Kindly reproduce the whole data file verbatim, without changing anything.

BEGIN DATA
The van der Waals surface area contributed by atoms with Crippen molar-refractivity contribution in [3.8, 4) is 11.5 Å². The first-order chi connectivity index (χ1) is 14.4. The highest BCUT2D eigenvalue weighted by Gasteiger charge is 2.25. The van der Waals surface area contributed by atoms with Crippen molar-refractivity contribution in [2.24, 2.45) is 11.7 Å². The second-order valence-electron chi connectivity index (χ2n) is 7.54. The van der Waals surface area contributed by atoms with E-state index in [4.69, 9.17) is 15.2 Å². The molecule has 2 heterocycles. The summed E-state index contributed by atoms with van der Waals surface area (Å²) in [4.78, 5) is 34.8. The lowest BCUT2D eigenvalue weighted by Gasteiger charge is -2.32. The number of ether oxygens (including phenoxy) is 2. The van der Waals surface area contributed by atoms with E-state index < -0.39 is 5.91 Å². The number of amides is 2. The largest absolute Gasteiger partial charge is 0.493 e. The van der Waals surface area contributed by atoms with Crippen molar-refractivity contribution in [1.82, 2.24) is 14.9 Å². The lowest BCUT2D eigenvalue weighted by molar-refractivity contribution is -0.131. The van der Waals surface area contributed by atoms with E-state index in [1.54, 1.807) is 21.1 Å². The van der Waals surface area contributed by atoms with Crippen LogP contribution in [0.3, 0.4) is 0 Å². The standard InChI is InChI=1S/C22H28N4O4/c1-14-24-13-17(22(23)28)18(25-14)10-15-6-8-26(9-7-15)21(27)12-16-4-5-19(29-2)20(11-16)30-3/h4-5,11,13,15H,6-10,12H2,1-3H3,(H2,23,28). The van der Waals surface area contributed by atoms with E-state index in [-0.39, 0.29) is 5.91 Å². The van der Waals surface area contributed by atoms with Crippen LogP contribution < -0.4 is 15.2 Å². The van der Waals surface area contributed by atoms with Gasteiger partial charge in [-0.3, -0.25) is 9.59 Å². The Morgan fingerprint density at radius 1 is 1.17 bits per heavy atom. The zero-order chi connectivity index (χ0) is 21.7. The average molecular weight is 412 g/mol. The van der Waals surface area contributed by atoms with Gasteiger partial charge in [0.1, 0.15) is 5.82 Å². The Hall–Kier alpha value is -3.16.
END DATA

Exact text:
The van der Waals surface area contributed by atoms with Crippen molar-refractivity contribution in [3.8, 4) is 11.5 Å². The first-order chi connectivity index (χ1) is 14.4. The highest BCUT2D eigenvalue weighted by Gasteiger charge is 2.25. The van der Waals surface area contributed by atoms with Crippen molar-refractivity contribution in [2.24, 2.45) is 11.7 Å². The second-order valence-electron chi connectivity index (χ2n) is 7.54. The van der Waals surface area contributed by atoms with E-state index in [4.69, 9.17) is 15.2 Å². The molecule has 2 heterocycles. The summed E-state index contributed by atoms with van der Waals surface area (Å²) in [4.78, 5) is 34.8. The lowest BCUT2D eigenvalue weighted by Gasteiger charge is -2.32. The number of ether oxygens (including phenoxy) is 2. The van der Waals surface area contributed by atoms with E-state index < -0.39 is 5.91 Å². The number of amides is 2. The largest absolute Gasteiger partial charge is 0.493 e. The van der Waals surface area contributed by atoms with Crippen molar-refractivity contribution in [1.82, 2.24) is 14.9 Å². The lowest BCUT2D eigenvalue weighted by molar-refractivity contribution is -0.131. The van der Waals surface area contributed by atoms with E-state index in [1.54, 1.807) is 21.1 Å². The van der Waals surface area contributed by atoms with Crippen LogP contribution in [0.3, 0.4) is 0 Å². The standard InChI is InChI=1S/C22H28N4O4/c1-14-24-13-17(22(23)28)18(25-14)10-15-6-8-26(9-7-15)21(27)12-16-4-5-19(29-2)20(11-16)30-3/h4-5,11,13,15H,6-10,12H2,1-3H3,(H2,23,28). The van der Waals surface area contributed by atoms with E-state index in [-0.39, 0.29) is 5.91 Å². The van der Waals surface area contributed by atoms with Crippen LogP contribution < -0.4 is 15.2 Å². The van der Waals surface area contributed by atoms with Gasteiger partial charge in [-0.3, -0.25) is 9.59 Å². The Morgan fingerprint density at radius 1 is 1.17 bits per heavy atom. The zero-order chi connectivity index (χ0) is 21.7. The average molecular weight is 412 g/mol. The van der Waals surface area contributed by atoms with Gasteiger partial charge in [0.1, 0.15) is 5.82 Å². The Hall–Kier alpha value is -3.16.